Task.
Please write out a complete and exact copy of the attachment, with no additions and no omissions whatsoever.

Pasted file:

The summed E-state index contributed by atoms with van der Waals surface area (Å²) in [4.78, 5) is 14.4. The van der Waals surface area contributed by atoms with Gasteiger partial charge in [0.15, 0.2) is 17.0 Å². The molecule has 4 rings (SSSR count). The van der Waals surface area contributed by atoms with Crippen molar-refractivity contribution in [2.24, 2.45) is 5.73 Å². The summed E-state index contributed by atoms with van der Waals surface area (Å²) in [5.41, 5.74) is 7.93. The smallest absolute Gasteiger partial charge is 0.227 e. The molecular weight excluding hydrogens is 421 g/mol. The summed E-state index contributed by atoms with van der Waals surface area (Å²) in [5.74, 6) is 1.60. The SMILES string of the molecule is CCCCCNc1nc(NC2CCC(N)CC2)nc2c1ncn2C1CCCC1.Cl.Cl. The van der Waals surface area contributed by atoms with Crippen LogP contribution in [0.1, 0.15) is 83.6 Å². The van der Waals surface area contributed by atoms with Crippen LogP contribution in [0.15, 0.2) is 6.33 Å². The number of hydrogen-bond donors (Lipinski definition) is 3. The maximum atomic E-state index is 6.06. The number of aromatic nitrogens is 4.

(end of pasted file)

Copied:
The summed E-state index contributed by atoms with van der Waals surface area (Å²) in [4.78, 5) is 14.4. The van der Waals surface area contributed by atoms with Gasteiger partial charge in [0.15, 0.2) is 17.0 Å². The molecule has 4 rings (SSSR count). The van der Waals surface area contributed by atoms with Crippen molar-refractivity contribution in [2.24, 2.45) is 5.73 Å². The summed E-state index contributed by atoms with van der Waals surface area (Å²) in [5.41, 5.74) is 7.93. The smallest absolute Gasteiger partial charge is 0.227 e. The molecular weight excluding hydrogens is 421 g/mol. The summed E-state index contributed by atoms with van der Waals surface area (Å²) in [5.74, 6) is 1.60. The SMILES string of the molecule is CCCCCNc1nc(NC2CCC(N)CC2)nc2c1ncn2C1CCCC1.Cl.Cl. The van der Waals surface area contributed by atoms with Crippen LogP contribution in [0.1, 0.15) is 83.6 Å². The van der Waals surface area contributed by atoms with Crippen LogP contribution in [0.15, 0.2) is 6.33 Å². The number of hydrogen-bond donors (Lipinski definition) is 3. The maximum atomic E-state index is 6.06. The number of aromatic nitrogens is 4.